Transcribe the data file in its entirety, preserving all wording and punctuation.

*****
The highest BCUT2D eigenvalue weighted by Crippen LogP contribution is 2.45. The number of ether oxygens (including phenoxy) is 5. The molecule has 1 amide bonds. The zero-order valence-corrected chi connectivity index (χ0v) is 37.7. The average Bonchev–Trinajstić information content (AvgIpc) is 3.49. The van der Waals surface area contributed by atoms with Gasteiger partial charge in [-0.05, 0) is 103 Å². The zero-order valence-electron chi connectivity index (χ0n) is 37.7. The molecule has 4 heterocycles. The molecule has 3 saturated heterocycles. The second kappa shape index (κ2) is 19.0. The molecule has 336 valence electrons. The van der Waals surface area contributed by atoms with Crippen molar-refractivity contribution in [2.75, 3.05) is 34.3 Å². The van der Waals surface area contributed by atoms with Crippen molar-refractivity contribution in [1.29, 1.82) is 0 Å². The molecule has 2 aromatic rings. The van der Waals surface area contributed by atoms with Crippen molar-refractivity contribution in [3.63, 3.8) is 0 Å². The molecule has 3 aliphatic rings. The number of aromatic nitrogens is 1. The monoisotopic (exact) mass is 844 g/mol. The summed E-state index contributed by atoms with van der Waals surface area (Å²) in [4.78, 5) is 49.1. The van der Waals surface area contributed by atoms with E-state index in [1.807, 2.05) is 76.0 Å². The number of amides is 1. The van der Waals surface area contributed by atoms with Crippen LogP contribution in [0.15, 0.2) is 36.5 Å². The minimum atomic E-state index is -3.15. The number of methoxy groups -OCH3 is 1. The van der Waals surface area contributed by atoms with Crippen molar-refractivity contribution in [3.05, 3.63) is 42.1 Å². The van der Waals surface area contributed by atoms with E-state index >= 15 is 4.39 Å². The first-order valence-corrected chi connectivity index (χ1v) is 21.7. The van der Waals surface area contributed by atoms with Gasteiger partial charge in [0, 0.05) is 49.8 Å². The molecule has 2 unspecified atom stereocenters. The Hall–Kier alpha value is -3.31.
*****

The highest BCUT2D eigenvalue weighted by Crippen LogP contribution is 2.45. The number of ether oxygens (including phenoxy) is 5. The molecule has 1 amide bonds. The zero-order valence-corrected chi connectivity index (χ0v) is 37.7. The average Bonchev–Trinajstić information content (AvgIpc) is 3.49. The van der Waals surface area contributed by atoms with Gasteiger partial charge in [-0.05, 0) is 103 Å². The zero-order valence-electron chi connectivity index (χ0n) is 37.7. The molecule has 4 heterocycles. The molecule has 3 saturated heterocycles. The second kappa shape index (κ2) is 19.0. The molecule has 336 valence electrons. The van der Waals surface area contributed by atoms with Crippen molar-refractivity contribution in [2.75, 3.05) is 34.3 Å². The van der Waals surface area contributed by atoms with Crippen molar-refractivity contribution in [1.29, 1.82) is 0 Å². The molecule has 2 aromatic rings. The van der Waals surface area contributed by atoms with Crippen molar-refractivity contribution in [3.63, 3.8) is 0 Å². The molecule has 3 aliphatic rings. The number of aromatic nitrogens is 1. The monoisotopic (exact) mass is 844 g/mol. The summed E-state index contributed by atoms with van der Waals surface area (Å²) in [4.78, 5) is 49.1. The van der Waals surface area contributed by atoms with E-state index in [1.807, 2.05) is 76.0 Å². The number of amides is 1. The van der Waals surface area contributed by atoms with Crippen LogP contribution in [0.15, 0.2) is 36.5 Å². The minimum atomic E-state index is -3.15. The number of methoxy groups -OCH3 is 1. The van der Waals surface area contributed by atoms with Crippen molar-refractivity contribution in [3.05, 3.63) is 42.1 Å². The van der Waals surface area contributed by atoms with E-state index >= 15 is 4.39 Å². The first-order valence-corrected chi connectivity index (χ1v) is 21.7. The van der Waals surface area contributed by atoms with Gasteiger partial charge in [0, 0.05) is 49.8 Å². The molecule has 2 unspecified atom stereocenters. The Hall–Kier alpha value is -3.31.